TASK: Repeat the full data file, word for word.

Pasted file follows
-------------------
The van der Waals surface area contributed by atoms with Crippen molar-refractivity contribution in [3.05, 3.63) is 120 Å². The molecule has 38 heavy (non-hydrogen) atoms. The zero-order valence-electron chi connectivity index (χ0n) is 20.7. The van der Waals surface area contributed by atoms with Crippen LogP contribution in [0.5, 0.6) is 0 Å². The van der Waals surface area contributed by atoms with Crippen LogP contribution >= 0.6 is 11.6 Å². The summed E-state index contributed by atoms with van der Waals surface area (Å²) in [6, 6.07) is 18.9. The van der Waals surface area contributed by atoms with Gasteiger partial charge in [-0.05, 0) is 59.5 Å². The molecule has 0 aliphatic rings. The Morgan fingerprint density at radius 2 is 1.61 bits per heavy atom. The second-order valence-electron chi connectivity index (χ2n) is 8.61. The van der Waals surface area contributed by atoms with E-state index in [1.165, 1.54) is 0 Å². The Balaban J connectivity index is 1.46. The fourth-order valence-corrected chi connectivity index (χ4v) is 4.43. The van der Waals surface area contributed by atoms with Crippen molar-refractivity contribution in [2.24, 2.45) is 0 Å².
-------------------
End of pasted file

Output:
The van der Waals surface area contributed by atoms with Crippen molar-refractivity contribution in [3.05, 3.63) is 120 Å². The molecule has 38 heavy (non-hydrogen) atoms. The zero-order valence-electron chi connectivity index (χ0n) is 20.7. The van der Waals surface area contributed by atoms with Crippen LogP contribution in [0.5, 0.6) is 0 Å². The van der Waals surface area contributed by atoms with Crippen LogP contribution >= 0.6 is 11.6 Å². The summed E-state index contributed by atoms with van der Waals surface area (Å²) in [6, 6.07) is 18.9. The van der Waals surface area contributed by atoms with Gasteiger partial charge in [-0.05, 0) is 59.5 Å². The molecule has 0 aliphatic rings. The Morgan fingerprint density at radius 2 is 1.61 bits per heavy atom. The second-order valence-electron chi connectivity index (χ2n) is 8.61. The van der Waals surface area contributed by atoms with E-state index in [1.165, 1.54) is 0 Å². The Balaban J connectivity index is 1.46. The fourth-order valence-corrected chi connectivity index (χ4v) is 4.43. The van der Waals surface area contributed by atoms with Crippen molar-refractivity contribution in [2.24, 2.45) is 0 Å².